A good strategy does more than urge us forward toward a goal or vision; it honestly acknowledges the challenges we face and provides an approach to overcoming them.- Richard Rumelt
Richard Rumelt writes that a good strategy has a kernel that contains three important elements: a diagnosis that condense and explain a difficult challenge, a guiding policy on which approach you’ll take and constraints you have while trying to overcome the challenge and lastly a set of coordinated coherent actions which together will solve the challenge.
This sounds awfully similar to the Objective and Key Results (OKRs) popularized by the likes of Google at the end of the last century.
OKRs is a very popular framework for setting goals on different levels of a company. It sprung out of Peter Drucker’s “Manage by Objectives” coined in the 1950s and later improved by Andrew Growe over at Intel in the 1960s.
Objectives are a description of how we see the future. A quote that is inspiring, sets a direction that is qualitative and hard to achieve.
Key Results are how we measure results and progress towards achieving an Objective.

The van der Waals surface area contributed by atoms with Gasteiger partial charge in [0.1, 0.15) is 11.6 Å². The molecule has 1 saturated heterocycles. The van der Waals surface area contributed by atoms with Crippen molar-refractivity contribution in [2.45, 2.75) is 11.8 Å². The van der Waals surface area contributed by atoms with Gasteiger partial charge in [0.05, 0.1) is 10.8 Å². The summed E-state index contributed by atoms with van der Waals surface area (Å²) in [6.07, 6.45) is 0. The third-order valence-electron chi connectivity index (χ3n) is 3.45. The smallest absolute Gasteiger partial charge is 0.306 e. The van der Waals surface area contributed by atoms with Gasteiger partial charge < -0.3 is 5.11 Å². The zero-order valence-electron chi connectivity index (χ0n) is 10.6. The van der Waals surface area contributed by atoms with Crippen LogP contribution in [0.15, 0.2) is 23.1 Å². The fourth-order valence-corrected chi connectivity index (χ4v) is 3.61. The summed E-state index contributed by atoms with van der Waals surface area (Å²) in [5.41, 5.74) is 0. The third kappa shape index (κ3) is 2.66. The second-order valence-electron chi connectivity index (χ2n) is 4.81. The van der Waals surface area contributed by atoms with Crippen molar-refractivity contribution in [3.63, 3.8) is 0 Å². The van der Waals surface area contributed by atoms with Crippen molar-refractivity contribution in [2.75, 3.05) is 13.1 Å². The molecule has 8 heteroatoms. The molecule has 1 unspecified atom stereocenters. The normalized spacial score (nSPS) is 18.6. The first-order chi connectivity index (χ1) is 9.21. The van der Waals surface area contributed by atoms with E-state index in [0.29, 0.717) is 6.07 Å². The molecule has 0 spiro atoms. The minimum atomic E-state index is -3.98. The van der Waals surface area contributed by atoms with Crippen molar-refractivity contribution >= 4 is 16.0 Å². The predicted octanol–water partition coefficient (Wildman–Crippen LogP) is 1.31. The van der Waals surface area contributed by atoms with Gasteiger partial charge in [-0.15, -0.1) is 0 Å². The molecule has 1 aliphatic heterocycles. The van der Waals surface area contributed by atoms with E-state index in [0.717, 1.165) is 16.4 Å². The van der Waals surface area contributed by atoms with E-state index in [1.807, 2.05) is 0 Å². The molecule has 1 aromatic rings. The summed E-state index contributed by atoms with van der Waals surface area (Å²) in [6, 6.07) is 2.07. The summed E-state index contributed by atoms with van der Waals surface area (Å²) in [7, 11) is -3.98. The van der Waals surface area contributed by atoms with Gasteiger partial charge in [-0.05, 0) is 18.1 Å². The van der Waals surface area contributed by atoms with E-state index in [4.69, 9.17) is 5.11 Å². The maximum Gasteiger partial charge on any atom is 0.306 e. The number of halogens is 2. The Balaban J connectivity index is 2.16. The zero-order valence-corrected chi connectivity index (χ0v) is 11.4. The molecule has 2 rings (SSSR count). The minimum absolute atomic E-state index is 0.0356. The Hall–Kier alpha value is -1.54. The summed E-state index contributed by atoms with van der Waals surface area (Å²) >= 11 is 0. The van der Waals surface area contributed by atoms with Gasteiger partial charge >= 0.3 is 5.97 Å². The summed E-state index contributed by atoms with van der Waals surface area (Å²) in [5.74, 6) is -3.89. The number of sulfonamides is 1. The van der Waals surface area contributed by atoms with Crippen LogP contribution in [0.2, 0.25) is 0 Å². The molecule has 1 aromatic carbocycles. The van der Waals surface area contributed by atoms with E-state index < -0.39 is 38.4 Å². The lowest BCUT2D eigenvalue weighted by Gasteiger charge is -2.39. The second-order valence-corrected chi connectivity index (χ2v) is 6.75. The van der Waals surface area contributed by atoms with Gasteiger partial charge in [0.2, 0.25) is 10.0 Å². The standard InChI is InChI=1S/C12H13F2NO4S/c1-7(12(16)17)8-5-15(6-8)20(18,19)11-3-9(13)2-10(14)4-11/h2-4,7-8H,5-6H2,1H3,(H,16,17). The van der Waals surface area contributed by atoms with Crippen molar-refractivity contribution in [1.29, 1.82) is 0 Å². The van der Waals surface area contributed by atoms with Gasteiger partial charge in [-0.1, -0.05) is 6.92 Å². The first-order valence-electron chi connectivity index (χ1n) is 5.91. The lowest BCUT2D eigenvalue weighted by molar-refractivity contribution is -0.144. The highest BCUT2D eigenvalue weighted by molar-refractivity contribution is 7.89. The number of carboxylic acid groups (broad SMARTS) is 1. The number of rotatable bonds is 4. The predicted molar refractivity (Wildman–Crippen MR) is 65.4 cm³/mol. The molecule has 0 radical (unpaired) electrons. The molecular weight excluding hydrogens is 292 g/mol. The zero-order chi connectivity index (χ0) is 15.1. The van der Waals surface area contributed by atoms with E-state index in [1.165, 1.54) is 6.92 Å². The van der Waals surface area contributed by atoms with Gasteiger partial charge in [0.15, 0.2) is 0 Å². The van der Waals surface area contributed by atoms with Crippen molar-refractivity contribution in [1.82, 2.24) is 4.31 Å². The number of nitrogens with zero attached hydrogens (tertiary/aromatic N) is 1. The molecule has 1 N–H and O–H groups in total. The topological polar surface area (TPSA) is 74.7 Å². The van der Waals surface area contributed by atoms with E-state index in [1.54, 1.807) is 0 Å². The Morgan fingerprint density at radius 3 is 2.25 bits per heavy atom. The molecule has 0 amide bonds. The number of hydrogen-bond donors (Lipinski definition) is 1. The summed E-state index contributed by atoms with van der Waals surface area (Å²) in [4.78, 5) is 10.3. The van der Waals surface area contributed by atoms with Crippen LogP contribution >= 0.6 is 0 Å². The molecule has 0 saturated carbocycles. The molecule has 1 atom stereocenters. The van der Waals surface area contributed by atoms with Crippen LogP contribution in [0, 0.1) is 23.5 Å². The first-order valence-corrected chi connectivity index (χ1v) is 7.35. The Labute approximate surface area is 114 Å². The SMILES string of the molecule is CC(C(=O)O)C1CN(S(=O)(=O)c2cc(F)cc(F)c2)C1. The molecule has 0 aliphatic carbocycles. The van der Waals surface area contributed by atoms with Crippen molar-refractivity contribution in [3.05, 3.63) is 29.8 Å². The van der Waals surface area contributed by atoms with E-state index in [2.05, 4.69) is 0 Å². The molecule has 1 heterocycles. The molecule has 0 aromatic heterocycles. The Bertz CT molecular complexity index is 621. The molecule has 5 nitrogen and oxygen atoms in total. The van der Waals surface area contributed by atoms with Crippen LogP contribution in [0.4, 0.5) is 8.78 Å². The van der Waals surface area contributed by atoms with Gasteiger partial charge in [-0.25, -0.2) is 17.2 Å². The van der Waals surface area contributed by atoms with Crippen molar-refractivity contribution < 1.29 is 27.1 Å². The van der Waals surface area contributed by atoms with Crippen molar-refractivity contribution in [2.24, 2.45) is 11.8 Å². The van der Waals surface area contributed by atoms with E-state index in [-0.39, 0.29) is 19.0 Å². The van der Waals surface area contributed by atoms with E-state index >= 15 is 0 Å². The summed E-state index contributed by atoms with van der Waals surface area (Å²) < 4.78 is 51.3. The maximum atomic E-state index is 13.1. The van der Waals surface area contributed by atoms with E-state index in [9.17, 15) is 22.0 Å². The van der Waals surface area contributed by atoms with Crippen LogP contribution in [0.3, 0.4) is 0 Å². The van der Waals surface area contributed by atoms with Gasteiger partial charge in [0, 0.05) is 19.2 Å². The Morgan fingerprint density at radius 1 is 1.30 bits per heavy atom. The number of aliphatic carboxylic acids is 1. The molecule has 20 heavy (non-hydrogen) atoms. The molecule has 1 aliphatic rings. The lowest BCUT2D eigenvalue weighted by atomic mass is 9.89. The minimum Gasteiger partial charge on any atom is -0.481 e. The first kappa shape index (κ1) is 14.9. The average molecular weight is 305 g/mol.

Key Results are like latitudes and logitudes in the background of Google Maps. Informing us when we’ve made wrong turns, if we’re progressing as expected and when we’ve arrived at our destination.
If you write your important KRs before you dig deep into initiatives or actions will also help you from jumping to conclusions on how to solve the problem. What if there are multiple ways of getting to the goal? What if you actually arrived at your destination faster by taking another path?
While some part of the Objective states the guiding policy for your strategy, the Key Results are equally important as constraints.
Initiatives are the OKRs way of clarifying coherent actions i.e. What kind of work do we need to do to get us there?
Good strategy gives us clarity and acknowledges the biggest challenges we have a company. OKRs is one great way to clarify and work with that strategy.
OKRs is a bridge between a Good Strategy and Execution.